The Tornados were an English instrumental group of the 1960s that acted as backing group for many of record producer Joe Meek’s productions and also for singer Billy Fury. They enjoyed several chart hits in their own right, including the UK and U.S. Number One “Telstar” (named after the satellite and composed and produced by Meek), the first U.S. No.1 single by a British group.
From January 1962 to August 1963, The Tornados were the backing band of Billy Fury (as well as recording and performing as an act in their own right); they toured and recorded with Fury as The Tornados. Their recordings with Fury were produced by Mike Smith and Ivor Raymonde.
The Tornados made a scopitone film (an early form of music video) for “Telstar” and another for their chart hit “Robot” featuring members of the group walking around woodland dressed in appropriate headgear with their guitars, flirting with various young women and being finally arrested by policemen after lighting a campfire.
For a time the Tornados were considered serious rivals to The Shadows. The Tornados single “Globetrotter” made it to No.5 in the UK Singles Chart. However, pop instrumentals began to lose popularity with British audiences during the course of 1963 as the ‘Mersey Sound’, most notably The Beatles, became more and more popular. In the summer of 1963, Joe Meek induced The Tornados’ bassist Heinz Burt to start a solo career, as The Tornados’ chart success as an instrumental outfit waned, and from that point onwards The Tornados began to fall apart. By 1965 none of the original lineup remained.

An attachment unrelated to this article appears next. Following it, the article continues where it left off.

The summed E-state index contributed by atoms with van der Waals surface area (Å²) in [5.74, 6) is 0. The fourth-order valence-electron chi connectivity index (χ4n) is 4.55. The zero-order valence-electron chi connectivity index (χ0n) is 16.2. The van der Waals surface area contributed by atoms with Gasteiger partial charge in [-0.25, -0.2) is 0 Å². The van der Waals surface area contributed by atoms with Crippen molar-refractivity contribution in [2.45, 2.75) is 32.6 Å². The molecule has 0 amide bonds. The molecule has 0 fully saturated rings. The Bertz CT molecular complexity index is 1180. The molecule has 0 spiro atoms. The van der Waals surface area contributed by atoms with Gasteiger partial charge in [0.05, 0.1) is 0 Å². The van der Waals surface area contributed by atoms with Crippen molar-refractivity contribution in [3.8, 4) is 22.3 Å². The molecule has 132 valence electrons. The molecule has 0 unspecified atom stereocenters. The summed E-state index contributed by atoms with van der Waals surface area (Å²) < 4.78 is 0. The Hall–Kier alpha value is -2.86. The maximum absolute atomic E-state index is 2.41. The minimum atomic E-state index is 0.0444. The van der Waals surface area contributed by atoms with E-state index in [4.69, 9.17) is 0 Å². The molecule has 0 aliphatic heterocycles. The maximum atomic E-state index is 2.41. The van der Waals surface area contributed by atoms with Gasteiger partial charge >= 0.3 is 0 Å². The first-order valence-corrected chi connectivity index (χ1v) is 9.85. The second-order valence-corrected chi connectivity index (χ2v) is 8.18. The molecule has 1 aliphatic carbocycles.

On some promotional items, later lineups were credited as Tornados ’65 and The New Tornados, but these names were never used on The Tornados’ releases. In the mid-‘sixties The Tornados backed Billy Fury again, with Dave Watts on keyboards, Robby Gale on guitar and John Davies on drums. In 1968, in Israel to perform in Mandy Rice-Davies’ night club “Mandys”, the band stayed for a ten-week tour after which they disbanded, leaving Watts in Israel playing with The Lions of Judea.
After drummer and bandleader Clem Cattini left The Tornados in 1965 he became a successful session musician, playing on recording sessions for other artists, and was featured in Cliff Richard’s backing bands. He holds the record for appearing the most times on UK No.1 singles.
Rhythm guitarist George Bellamy is the father of Matthew Bellamy, the front man of British Alternative Rock band Muse.
In 1975 Clem Cattini, Roger LaVern, Heinz Burt and George Bellamy reunited and released a version of “Telstar” as the Original Tornados. In the 1970s Billy Fury formed a new backing band called Fury’s Tornados with a completely unrelated line-up. They also recorded and released a version of “Telstar” in the mid 1970s.
In 1996 Ray Randall wrote and recorded a 3-track CD with Bryan Irwin and Stuart Taylor, using the band name Ray Randall’s Tornados, as a tribute to the late Joe Meek, 30 years after Meek’s death. Randall has since recorded a solo album entitled “Polly Swallow” (1997).
Panda Bear sampled two Tornados songs on his album Person Pitch.